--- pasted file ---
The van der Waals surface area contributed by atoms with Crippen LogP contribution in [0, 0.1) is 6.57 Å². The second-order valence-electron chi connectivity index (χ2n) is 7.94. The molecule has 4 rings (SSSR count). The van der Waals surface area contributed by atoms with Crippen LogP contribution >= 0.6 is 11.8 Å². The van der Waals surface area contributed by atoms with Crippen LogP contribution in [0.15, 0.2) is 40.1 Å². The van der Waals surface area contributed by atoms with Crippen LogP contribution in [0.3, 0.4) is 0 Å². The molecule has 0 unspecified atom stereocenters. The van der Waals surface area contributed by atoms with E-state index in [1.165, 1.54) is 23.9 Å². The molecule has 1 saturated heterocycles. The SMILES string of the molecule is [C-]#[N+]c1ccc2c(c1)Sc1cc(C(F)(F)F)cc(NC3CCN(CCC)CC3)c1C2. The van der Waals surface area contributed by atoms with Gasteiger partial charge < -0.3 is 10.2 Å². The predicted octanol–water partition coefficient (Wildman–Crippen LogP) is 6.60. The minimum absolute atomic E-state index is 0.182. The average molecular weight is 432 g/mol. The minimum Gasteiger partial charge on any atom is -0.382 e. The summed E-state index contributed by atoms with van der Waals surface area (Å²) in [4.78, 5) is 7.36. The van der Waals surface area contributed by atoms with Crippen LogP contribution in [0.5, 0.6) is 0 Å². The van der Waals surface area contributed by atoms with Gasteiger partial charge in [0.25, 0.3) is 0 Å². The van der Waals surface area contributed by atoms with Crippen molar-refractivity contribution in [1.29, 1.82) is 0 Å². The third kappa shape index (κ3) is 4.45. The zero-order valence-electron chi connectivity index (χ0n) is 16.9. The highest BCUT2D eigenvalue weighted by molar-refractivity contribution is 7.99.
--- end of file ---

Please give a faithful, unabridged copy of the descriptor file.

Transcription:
The van der Waals surface area contributed by atoms with Crippen LogP contribution in [0, 0.1) is 6.57 Å². The second-order valence-electron chi connectivity index (χ2n) is 7.94. The molecule has 4 rings (SSSR count). The van der Waals surface area contributed by atoms with Crippen LogP contribution >= 0.6 is 11.8 Å². The van der Waals surface area contributed by atoms with Crippen LogP contribution in [0.15, 0.2) is 40.1 Å². The van der Waals surface area contributed by atoms with Crippen LogP contribution in [0.3, 0.4) is 0 Å². The molecule has 0 unspecified atom stereocenters. The van der Waals surface area contributed by atoms with E-state index in [1.165, 1.54) is 23.9 Å². The molecule has 1 saturated heterocycles. The SMILES string of the molecule is [C-]#[N+]c1ccc2c(c1)Sc1cc(C(F)(F)F)cc(NC3CCN(CCC)CC3)c1C2. The van der Waals surface area contributed by atoms with Gasteiger partial charge < -0.3 is 10.2 Å². The predicted octanol–water partition coefficient (Wildman–Crippen LogP) is 6.60. The minimum absolute atomic E-state index is 0.182. The average molecular weight is 432 g/mol. The minimum Gasteiger partial charge on any atom is -0.382 e. The summed E-state index contributed by atoms with van der Waals surface area (Å²) in [4.78, 5) is 7.36. The van der Waals surface area contributed by atoms with Crippen LogP contribution in [0.5, 0.6) is 0 Å². The van der Waals surface area contributed by atoms with Gasteiger partial charge in [0.25, 0.3) is 0 Å². The van der Waals surface area contributed by atoms with Crippen molar-refractivity contribution in [1.29, 1.82) is 0 Å². The third kappa shape index (κ3) is 4.45. The zero-order valence-electron chi connectivity index (χ0n) is 16.9. The highest BCUT2D eigenvalue weighted by molar-refractivity contribution is 7.99.